Proposal would give cash rebates to Ohio employers

Ohio businesses, public employers could see $1 billion rebate from state workers' comp bureau

Associated Press

COLUMBUS, Ohio (AP) -- Ohio employers could see $1 billion in cash rebates this summer from the state insurance fund for injured workers under a proposal announced Thursday.

About 210,000 businesses and public employers could see a payout in June or July, should the board of directors at the Ohio Bureau of Workers' Compensation approve the plan. Checks could range from $5 to more than $3 million.

Gov. John Kasich outlined the proposal Thursday at a T-shirt store in Columbus, which could get a $4,000 rebate.

"I would call this one of the most significant economic stimulus measures that you could see," Kasich said. "I think being able to give a billion dollars in cash means there's going to be a heck of a lot more money floating around inside the state of Ohio, and it will be of significant benefit to the employers, particularly the small businesspeople."

Kasich said he was confident the board would sign off on the idea, which is expected to be presented to them this month.

Money for the one-time rebate stems from solid investments by the agency, which provides workers' compensation insurance for Ohio employers and covers about two-thirds of the state's workforce. The agency said its net assets have grown to $8.3 billion.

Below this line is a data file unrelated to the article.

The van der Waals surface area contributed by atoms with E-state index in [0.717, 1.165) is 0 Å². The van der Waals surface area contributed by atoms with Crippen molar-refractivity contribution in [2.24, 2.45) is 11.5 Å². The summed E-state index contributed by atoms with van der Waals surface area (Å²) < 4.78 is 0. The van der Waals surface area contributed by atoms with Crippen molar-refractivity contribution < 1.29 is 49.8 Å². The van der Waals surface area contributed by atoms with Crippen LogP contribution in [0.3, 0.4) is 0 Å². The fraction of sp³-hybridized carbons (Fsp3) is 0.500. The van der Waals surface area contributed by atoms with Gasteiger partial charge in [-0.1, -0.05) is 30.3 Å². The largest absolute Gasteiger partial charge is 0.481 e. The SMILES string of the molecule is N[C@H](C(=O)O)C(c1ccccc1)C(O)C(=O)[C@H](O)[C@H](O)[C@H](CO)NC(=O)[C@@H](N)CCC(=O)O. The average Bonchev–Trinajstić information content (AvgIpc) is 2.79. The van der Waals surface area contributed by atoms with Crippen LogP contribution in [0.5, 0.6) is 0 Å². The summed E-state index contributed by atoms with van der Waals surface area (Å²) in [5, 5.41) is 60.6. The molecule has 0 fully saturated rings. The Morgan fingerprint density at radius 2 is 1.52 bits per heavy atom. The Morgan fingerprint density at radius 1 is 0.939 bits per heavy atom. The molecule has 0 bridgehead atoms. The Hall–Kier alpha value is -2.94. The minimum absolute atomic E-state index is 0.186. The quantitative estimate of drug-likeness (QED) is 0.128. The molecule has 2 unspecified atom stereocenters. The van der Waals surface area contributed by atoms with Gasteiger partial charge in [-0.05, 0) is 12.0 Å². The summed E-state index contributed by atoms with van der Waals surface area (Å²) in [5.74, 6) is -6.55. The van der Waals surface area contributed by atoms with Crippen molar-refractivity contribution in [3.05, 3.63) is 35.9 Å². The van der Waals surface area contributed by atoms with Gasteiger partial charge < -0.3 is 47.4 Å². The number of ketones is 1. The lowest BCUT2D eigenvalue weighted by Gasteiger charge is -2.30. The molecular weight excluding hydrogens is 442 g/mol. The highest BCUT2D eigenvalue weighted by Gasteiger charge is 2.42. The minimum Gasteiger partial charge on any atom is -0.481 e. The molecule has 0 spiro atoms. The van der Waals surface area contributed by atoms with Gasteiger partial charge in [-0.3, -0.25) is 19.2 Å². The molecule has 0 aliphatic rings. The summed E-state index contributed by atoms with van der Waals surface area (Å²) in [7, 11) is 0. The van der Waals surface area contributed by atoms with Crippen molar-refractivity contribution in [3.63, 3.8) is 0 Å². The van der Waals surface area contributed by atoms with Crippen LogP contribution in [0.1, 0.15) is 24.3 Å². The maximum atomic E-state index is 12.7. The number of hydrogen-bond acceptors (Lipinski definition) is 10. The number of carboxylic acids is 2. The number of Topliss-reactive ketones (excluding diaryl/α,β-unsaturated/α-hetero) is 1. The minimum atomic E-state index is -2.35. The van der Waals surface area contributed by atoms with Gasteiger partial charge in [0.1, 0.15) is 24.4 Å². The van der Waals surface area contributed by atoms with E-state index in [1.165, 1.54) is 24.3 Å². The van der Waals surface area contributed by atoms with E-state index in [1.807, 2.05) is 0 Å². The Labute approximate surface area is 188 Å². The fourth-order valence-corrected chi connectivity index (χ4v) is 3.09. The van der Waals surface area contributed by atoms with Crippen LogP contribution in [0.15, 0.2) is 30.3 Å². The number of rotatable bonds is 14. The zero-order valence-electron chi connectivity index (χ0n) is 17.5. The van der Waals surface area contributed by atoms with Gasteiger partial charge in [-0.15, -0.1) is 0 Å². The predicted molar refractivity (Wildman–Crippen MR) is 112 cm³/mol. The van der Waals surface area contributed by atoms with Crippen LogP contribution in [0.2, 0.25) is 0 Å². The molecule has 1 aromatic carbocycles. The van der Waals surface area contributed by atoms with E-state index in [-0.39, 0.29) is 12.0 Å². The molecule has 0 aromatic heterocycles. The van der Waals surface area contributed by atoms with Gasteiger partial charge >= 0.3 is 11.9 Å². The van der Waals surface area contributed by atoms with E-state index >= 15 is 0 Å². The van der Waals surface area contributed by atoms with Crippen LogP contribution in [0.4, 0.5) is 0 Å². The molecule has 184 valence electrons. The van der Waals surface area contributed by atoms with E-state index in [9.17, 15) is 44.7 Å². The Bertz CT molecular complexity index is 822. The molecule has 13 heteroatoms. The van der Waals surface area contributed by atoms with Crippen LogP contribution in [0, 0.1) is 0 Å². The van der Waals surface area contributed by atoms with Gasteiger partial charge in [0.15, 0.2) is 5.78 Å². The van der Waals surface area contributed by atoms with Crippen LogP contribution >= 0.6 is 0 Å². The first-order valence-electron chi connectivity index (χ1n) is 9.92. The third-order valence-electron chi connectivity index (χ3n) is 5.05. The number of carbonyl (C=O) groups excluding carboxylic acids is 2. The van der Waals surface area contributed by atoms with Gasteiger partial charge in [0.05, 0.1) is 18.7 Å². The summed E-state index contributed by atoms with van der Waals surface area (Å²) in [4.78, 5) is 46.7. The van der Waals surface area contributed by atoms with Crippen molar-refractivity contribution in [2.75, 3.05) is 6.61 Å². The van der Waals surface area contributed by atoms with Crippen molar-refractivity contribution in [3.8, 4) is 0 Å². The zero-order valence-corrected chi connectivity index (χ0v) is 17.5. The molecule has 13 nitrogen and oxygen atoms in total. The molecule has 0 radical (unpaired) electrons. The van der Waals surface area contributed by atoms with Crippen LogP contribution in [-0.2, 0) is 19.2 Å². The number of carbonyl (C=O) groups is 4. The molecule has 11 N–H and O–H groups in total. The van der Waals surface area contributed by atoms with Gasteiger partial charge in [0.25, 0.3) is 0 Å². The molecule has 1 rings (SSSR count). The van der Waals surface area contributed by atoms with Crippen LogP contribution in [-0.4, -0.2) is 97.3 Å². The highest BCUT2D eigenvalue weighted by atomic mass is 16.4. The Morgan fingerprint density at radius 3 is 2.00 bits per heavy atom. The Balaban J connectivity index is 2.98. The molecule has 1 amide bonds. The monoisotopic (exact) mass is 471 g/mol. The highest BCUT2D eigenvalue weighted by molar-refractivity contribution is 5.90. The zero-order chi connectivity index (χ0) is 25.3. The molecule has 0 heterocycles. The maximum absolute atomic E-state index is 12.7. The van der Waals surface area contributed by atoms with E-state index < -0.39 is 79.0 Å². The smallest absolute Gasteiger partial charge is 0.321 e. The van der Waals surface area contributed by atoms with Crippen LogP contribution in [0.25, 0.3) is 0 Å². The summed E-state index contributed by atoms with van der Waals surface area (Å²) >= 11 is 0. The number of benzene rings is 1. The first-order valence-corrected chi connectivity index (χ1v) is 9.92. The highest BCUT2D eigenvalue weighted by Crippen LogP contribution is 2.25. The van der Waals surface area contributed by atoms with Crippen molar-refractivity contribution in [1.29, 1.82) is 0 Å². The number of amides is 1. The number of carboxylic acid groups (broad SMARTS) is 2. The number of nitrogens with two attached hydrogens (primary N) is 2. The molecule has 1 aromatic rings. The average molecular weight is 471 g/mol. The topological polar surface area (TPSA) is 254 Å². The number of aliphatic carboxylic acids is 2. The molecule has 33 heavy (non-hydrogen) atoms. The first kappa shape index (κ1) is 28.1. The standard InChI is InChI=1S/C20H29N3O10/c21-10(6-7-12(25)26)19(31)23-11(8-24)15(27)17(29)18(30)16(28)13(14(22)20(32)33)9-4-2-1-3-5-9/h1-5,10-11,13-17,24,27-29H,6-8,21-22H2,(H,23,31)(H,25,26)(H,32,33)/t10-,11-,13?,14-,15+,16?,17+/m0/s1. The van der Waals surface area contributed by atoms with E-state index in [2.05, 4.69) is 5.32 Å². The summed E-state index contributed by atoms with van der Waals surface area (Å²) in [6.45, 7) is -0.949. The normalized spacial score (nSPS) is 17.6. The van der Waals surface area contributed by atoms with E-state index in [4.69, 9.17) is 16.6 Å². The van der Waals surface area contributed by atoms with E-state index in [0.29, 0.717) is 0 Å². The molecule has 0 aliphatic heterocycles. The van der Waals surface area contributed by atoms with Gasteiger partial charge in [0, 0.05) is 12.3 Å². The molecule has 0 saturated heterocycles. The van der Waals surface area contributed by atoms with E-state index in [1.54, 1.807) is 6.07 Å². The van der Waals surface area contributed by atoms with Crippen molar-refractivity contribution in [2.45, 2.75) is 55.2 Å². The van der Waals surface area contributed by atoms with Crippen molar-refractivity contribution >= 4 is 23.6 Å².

The rebate is separate from a court dispute over employer payments.

The state is appealing a judge's March decision awarding $860 million in repayments from the fund to employers the judge says were charged excessive premiums for nearly a decade.

Thursday's announcement drew criticism from a group representing the workers in the lawsuit.

"Now is the time for the administration and the Bureau to recognize that it continues to hold on to another $860 million that was illegally charged to 270,000 employers and comply with the court order to repay those funds," Earl Stein, president of Pay Us Back Ohio BWC Inc., said in a statement. Stein is also a plaintiff in the class-action lawsuit.

Steve Buehrer, the bureau's administrator and CEO, told reporters the money involved in the lawsuit has been set aside. And, he said, "We believe our arguments are just, and we'll continue appeals as long as we feel fit."

Under Kasich's proposal, the bureau would also increase the amount of money for safety grants to $15 million from $5 million. The bureau's grant program provides matching funds to employers who purchase equipment to reduce injuries or illnesses on the job.

In addition, the bureau is asking the Legislature to approve an overhaul how it bills its employers. And the agency says the changes would result in rate cuts of 2 percent for private employers and 4 percent for public employers.

Employers currently pay their workers' compensation premium for the previous six months of coverage. The agency wants to move to "prospective" billing, so it can collect employer premiums for an upcoming policy period.

The bureau says it would ask its board for a $900 million credit for employers to help with the transition to the new billing system.

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